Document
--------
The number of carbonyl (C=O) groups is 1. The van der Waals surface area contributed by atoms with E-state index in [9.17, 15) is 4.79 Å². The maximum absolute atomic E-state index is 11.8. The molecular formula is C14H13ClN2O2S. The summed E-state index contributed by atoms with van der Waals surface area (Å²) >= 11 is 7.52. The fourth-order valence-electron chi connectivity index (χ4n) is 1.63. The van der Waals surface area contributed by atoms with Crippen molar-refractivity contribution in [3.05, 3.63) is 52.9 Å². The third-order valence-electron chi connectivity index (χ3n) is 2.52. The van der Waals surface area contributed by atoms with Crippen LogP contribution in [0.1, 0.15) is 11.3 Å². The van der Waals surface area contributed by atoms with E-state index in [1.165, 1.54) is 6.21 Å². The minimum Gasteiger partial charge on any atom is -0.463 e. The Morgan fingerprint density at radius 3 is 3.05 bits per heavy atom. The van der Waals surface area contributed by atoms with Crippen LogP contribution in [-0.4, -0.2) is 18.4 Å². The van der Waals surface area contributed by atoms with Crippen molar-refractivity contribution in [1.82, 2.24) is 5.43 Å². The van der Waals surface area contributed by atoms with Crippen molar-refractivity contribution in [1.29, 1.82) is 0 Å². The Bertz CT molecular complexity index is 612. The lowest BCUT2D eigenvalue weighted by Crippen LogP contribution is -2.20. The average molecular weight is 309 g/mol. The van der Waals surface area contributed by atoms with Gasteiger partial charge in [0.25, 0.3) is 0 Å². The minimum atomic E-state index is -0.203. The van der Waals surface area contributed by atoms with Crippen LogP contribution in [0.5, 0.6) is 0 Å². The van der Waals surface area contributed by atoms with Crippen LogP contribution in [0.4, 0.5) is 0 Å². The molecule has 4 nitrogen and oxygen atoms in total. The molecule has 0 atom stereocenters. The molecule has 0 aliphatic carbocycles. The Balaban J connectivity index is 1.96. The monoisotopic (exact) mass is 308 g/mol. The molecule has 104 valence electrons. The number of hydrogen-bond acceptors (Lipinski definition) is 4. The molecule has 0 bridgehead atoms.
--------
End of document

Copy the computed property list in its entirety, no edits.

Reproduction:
The number of carbonyl (C=O) groups is 1. The van der Waals surface area contributed by atoms with E-state index in [9.17, 15) is 4.79 Å². The maximum absolute atomic E-state index is 11.8. The molecular formula is C14H13ClN2O2S. The summed E-state index contributed by atoms with van der Waals surface area (Å²) >= 11 is 7.52. The fourth-order valence-electron chi connectivity index (χ4n) is 1.63. The van der Waals surface area contributed by atoms with Crippen molar-refractivity contribution in [3.05, 3.63) is 52.9 Å². The third-order valence-electron chi connectivity index (χ3n) is 2.52. The van der Waals surface area contributed by atoms with Crippen LogP contribution in [0.1, 0.15) is 11.3 Å². The van der Waals surface area contributed by atoms with E-state index in [1.165, 1.54) is 6.21 Å². The minimum Gasteiger partial charge on any atom is -0.463 e. The Morgan fingerprint density at radius 3 is 3.05 bits per heavy atom. The van der Waals surface area contributed by atoms with Crippen LogP contribution in [-0.4, -0.2) is 18.4 Å². The van der Waals surface area contributed by atoms with Crippen molar-refractivity contribution in [1.82, 2.24) is 5.43 Å². The van der Waals surface area contributed by atoms with Crippen molar-refractivity contribution in [1.29, 1.82) is 0 Å². The Bertz CT molecular complexity index is 612. The lowest BCUT2D eigenvalue weighted by Crippen LogP contribution is -2.20. The average molecular weight is 309 g/mol. The van der Waals surface area contributed by atoms with Gasteiger partial charge in [0.25, 0.3) is 0 Å². The minimum atomic E-state index is -0.203. The van der Waals surface area contributed by atoms with Crippen LogP contribution in [0.5, 0.6) is 0 Å². The van der Waals surface area contributed by atoms with Crippen LogP contribution in [0.4, 0.5) is 0 Å². The molecule has 4 nitrogen and oxygen atoms in total. The molecule has 0 atom stereocenters. The molecule has 0 aliphatic carbocycles. The Balaban J connectivity index is 1.96. The monoisotopic (exact) mass is 308 g/mol. The molecule has 104 valence electrons. The number of hydrogen-bond acceptors (Lipinski definition) is 4. The molecule has 0 bridgehead atoms.